—LINDSAY ENGLAND, BABE #76


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That moment of awkward pause/tension that happens when someone makes a bad joke? Create those. If telling them directly doesn't seem like your cup of tea, there is so much that can be accomplished by nonverbal cues and body language. If you have to be in a situation with them and they start exhibiting some of their toxic behavior (being negative, gossiping, complaining, etc.) you can simply create that space for an awkward pause to let them know you're not going to contribute to their behavior, and then change the subject. It's uncomfortable for both of you for a second, but at least now you're in control of the moment and can steer it in a more positive direction.

—MOLLY SLICKER, CONTRIBUTOR

It depends on the kind of toxicity. If it's a conversation about politics or religion, I'd probably just walk away. If the toxicity is just negativity, you can follow their negative comments with, "But what do you like about [whatever they were being negative about]?" Sometimes, folks don't realize they're focusing on the negative.

—AMANDA HANDLEY, CONTRIBUTOR

I’d encourage you to be upfront and direct with them. A simple, “I find your (action or words) inappropriate and I’d appreciate if you don’t (talk that way/act that way) while with me” goes a long way. You’ll likely squash the behavior and make them feel dumb in one swoop!

—KAYLA BECKMANN BARNHART, BABE #85 + CONTRIBUTOR

Don’t underestimate the power of leading by example. Often times, a coworker engages in toxic conversations because they are encouraged by others or others entertain that type of conversation. Set the example by shutting it down, ensuring that you are offering a positive perspective, and holding them accountable. Not only does this create a better work environment for all, but it’s a good way to showcase your leadership abilities. If that doesn’t work, remember there is nothing wrong with walking away and refusing to engage. Witnessing another coworker refusing to participate in toxic behavior sends a very strong message to all.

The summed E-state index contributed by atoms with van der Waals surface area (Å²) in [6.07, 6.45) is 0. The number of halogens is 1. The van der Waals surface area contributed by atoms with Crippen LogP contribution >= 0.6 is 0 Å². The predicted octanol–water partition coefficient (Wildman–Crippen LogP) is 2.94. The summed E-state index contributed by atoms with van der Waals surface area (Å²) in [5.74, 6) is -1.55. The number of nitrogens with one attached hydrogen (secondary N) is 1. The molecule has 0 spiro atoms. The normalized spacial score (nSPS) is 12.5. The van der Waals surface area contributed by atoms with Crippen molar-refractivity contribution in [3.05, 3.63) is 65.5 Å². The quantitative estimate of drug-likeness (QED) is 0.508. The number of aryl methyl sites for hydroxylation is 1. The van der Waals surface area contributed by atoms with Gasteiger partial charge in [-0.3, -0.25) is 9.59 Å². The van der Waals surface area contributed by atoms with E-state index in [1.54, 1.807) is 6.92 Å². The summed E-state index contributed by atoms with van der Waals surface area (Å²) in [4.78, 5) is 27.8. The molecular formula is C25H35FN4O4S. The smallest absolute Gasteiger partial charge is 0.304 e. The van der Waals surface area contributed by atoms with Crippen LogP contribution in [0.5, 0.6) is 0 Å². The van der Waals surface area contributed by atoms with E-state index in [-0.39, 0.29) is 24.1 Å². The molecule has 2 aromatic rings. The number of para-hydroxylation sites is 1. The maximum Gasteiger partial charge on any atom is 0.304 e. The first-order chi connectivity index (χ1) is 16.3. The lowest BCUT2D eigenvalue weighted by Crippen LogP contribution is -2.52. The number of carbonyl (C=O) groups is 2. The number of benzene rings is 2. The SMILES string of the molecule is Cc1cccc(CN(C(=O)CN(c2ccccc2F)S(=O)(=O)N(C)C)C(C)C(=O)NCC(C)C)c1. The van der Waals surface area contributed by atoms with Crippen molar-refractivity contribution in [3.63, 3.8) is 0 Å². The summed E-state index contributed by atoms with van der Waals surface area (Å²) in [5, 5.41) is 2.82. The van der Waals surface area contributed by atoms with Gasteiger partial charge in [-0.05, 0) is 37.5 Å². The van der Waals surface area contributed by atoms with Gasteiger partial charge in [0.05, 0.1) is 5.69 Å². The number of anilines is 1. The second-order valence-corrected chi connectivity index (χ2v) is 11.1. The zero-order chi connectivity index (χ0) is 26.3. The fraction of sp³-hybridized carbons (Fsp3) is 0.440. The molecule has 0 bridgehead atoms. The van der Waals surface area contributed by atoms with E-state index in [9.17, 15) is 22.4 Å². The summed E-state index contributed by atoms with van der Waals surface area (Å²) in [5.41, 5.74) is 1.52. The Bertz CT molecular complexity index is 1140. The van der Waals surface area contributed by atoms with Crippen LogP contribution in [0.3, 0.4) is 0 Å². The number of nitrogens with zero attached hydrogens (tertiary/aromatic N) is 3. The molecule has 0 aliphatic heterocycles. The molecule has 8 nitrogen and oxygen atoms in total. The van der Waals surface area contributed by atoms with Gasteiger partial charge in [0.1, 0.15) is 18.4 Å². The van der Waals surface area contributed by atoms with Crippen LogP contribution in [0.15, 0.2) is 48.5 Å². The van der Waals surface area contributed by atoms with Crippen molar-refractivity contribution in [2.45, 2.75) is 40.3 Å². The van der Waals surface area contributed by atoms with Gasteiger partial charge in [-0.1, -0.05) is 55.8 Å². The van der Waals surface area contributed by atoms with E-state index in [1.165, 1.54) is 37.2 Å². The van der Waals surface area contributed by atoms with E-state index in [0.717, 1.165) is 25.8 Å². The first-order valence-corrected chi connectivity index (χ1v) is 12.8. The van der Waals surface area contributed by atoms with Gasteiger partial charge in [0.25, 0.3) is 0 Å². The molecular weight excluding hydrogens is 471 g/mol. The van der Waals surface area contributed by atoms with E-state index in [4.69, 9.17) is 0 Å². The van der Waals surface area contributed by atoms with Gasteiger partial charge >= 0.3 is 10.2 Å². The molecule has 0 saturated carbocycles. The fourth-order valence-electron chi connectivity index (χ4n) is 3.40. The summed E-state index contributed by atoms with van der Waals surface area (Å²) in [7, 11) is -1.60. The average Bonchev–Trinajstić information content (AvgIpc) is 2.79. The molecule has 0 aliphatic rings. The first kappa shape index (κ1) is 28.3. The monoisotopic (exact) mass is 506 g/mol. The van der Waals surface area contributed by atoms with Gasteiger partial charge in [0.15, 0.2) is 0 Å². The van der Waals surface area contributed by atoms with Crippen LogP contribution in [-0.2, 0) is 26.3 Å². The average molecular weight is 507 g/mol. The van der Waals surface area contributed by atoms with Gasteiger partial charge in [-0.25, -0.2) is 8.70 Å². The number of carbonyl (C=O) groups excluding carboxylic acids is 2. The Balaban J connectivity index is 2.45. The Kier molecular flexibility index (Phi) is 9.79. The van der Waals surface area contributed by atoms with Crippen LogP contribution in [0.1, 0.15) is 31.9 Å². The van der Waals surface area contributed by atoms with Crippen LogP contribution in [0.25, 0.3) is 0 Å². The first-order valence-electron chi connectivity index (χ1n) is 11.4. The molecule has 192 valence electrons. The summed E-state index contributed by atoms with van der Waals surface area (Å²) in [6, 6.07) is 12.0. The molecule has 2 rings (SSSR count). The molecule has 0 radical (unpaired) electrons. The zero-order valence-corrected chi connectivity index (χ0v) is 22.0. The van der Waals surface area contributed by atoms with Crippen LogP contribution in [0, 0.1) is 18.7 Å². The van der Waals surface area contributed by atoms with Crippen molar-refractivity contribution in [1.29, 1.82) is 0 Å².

—LINDSAY ENGLAND, BABE #76


Until Next Week,

—THE BWH ADVICE GURUS


Asking for a Friend is Babes Who Hustle's weekly advice column that asks and answers the work-related questions on all of our minds. Looking for advice and guidance? Hit us with all of your questions below and stay tuned for next Wednesday's edition!

Name
Name
ex: "xoxo Gossip Girl"
BABE #244: ALLISON SHIRLEY - Founder/Executive Director, Clean Your 904

BABE #244: ALLISON SHIRLEY - Founder/Executive Director, Clean Your 904

BABE #243: DR. TRACY FANARA - Program Manager, Environmental Engineer, MOTE Marine Laboratory, Inc.

BABE #243: DR. TRACY FANARA - Program Manager, Environmental Engineer, MOTE Marine Laboratory, Inc.